Email updates

Keep up to date with the latest news and content from BMC Cardiovascular Disorders and BioMed Central.

Open Access Research article

Associations among different functional and structural arterial wall properties and their relations to traditional cardiovascular risk factors in healthy subjects: a cross-sectional study

Mojca Lunder12*, Miodrag Janic1, Natasa Kejzar3 and Miso Sabovic1

Author Affiliations

1 Department of Vascular Disease, University of Ljubljana Medical Centre, Zaloška 7, 1000, Ljubljana, Slovenia

2 Institute of Pharmacology and Experimental Toxicology, Faculty of Medicine, University of Ljubljana, Korytkova 2, 1000, Ljubljana, Slovenia

3 Institute for Biostatistics and Medical Informatics, Faculty of Medicine, University of Ljubljana, Vrazov trg 2, 1000, Ljubljana, Slovenia

For all author emails, please log on.

BMC Cardiovascular Disorders 2012, 12:29  doi:10.1186/1471-2261-12-29

Published: 25 April 2012

Abstract

Background

The arterial wall possesses several functional and structural properties that define arterial health. Once they become impaired, cardiovascular risk increases. We aimed to ascertain the pattern of correlations among different arterial wall properties and to explore their relations to traditional risk factors and cardiovascular risk stratification. To allow such an investigation a middle-aged healthy population was recruited.

Methods

This cross-sectional study included 100 healthy males (aged 41.9 ± 6.4 years). Pulse wave velocity (PWV), β-stiffness and intima-media thickness (IMT) of the carotid artery, and brachial artery flow-mediated dilation (FMD) were measured by a standardized ultrasound approach.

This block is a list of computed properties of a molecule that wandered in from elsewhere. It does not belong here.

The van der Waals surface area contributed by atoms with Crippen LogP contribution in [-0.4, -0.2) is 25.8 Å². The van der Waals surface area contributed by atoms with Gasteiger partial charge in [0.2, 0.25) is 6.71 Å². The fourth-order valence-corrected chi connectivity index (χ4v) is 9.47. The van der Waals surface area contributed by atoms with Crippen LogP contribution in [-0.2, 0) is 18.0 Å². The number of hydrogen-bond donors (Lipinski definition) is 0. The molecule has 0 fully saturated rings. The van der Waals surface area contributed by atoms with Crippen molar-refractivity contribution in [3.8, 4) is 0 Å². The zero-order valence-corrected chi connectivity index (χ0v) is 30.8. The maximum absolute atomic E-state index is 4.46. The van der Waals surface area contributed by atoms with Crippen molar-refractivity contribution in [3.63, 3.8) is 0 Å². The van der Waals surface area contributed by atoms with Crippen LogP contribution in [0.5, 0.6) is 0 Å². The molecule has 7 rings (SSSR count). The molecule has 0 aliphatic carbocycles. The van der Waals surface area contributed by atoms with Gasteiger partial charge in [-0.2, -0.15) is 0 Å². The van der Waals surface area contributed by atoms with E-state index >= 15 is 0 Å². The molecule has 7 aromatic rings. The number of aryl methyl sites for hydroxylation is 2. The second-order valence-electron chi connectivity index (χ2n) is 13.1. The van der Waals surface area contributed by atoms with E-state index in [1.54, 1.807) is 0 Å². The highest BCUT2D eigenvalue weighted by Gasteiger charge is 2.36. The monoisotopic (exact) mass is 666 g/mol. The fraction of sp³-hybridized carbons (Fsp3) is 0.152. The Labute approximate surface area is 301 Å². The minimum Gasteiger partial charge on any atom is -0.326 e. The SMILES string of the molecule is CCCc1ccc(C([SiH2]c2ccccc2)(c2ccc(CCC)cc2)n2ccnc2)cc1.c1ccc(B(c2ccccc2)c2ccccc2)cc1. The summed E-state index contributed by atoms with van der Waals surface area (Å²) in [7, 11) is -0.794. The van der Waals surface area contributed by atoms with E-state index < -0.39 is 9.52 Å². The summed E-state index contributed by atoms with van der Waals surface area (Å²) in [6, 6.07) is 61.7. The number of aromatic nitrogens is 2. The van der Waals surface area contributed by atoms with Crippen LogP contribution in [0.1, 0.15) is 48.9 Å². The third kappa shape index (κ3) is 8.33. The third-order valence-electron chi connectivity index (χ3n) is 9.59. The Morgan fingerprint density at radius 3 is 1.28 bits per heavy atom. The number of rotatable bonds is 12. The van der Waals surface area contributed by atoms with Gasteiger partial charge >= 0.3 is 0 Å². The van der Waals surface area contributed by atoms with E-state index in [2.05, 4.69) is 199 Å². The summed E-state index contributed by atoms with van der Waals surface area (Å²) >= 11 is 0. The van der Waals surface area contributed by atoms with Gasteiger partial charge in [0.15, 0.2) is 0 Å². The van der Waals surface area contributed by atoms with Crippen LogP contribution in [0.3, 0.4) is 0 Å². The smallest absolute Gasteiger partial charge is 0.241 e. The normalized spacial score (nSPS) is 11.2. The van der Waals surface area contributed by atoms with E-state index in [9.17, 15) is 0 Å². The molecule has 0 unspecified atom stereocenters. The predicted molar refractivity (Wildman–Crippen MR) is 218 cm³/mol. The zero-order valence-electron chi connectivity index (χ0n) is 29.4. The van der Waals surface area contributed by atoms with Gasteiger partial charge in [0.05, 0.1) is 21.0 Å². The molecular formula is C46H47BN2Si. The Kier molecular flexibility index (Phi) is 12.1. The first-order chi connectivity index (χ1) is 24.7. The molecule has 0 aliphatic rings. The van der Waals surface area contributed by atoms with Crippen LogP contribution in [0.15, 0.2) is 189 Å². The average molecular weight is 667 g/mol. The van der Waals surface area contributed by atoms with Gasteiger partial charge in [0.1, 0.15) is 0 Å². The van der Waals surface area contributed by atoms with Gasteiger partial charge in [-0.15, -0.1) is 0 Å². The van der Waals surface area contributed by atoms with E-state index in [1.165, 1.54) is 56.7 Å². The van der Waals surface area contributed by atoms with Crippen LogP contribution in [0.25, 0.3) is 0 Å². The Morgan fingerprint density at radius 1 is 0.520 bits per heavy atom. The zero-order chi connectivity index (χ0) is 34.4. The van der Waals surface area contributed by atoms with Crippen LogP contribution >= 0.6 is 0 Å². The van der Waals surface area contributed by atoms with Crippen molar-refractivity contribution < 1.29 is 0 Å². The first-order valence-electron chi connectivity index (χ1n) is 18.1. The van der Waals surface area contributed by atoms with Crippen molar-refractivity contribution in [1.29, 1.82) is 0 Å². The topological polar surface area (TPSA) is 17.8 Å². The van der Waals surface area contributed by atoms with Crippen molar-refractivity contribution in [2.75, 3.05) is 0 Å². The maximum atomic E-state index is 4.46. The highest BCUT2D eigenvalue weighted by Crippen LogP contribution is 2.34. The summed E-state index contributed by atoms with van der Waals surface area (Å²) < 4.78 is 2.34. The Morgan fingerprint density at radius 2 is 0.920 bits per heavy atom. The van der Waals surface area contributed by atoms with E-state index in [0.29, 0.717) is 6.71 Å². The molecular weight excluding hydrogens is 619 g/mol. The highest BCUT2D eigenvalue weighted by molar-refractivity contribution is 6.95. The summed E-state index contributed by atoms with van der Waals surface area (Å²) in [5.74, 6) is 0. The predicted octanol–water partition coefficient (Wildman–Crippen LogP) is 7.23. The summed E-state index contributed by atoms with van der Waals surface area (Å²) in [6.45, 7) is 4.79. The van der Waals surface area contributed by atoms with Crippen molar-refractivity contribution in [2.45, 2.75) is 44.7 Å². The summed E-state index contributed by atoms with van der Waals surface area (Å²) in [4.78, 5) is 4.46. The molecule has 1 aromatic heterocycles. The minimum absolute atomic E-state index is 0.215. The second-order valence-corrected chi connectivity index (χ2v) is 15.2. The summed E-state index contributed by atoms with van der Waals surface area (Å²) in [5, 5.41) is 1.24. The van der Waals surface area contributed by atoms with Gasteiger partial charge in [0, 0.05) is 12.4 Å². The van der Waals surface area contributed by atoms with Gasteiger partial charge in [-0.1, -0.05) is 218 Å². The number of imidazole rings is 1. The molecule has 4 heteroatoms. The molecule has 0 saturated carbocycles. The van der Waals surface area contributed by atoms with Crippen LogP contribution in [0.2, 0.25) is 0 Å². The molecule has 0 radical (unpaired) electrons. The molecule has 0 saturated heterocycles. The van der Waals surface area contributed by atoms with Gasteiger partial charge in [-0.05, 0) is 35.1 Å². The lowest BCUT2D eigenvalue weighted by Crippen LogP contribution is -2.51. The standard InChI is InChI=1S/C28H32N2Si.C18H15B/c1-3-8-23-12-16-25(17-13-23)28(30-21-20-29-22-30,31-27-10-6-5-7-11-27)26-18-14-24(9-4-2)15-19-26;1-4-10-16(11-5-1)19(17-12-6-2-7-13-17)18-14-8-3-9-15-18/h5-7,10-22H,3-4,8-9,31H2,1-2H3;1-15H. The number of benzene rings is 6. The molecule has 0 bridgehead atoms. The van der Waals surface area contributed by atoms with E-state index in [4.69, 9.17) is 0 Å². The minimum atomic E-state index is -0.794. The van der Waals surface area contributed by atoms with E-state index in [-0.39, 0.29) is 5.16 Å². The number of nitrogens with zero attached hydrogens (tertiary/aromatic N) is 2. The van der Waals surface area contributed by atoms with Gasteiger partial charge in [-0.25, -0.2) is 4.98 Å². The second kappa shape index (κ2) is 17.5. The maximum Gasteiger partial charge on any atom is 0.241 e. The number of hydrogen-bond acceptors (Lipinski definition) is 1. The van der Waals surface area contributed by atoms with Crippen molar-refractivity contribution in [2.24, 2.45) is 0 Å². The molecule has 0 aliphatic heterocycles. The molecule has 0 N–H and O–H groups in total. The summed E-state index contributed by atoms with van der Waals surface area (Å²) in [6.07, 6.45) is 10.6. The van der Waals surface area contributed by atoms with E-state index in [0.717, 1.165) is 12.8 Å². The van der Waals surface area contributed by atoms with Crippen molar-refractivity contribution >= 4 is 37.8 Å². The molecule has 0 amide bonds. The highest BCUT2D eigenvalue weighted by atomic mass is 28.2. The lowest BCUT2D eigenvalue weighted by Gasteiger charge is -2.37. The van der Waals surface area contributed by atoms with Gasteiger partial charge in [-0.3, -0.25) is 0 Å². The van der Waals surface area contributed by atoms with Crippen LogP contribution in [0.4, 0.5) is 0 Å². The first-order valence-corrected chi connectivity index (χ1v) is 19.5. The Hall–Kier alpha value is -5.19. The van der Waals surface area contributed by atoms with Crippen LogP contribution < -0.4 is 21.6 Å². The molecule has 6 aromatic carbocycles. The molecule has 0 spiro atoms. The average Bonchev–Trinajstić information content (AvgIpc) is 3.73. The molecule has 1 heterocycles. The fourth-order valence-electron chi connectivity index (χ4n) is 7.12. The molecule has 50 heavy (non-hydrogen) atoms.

Results

No correlation between FMD and IMT was found; only relatively poor correlations between PWV (or β-stiffness) and FMD existed, as well as between PWV (or β-stiffness) and IMT. PWV and β-stiffness highly correlated. Unexpectedly, only weak associations between PWV, β-stiffness, FMD, IMT and traditional risk factors were revealed. Hence, traditional risk factors (mainly age) explained only 10-50% of variability for PWV, β-stiffness, FMD and IMT. Although the subjects had low cardiovascular risk according to their Framingham score, their arterial wall properties were already impaired, particularly FMD.

Conclusions

In healthy middle-age males we found: i) absent or poor correlations among arterial stiffness, IMT and endothelial function; ii) a low impact of traditional risk factors on the studied variables, and iii) the presence of impaired arterial wall properties despite low calculated cardiovascular risk. These results provide a deepened understanding of arterial wall properties and could help to improve cardiovascular risk stratification.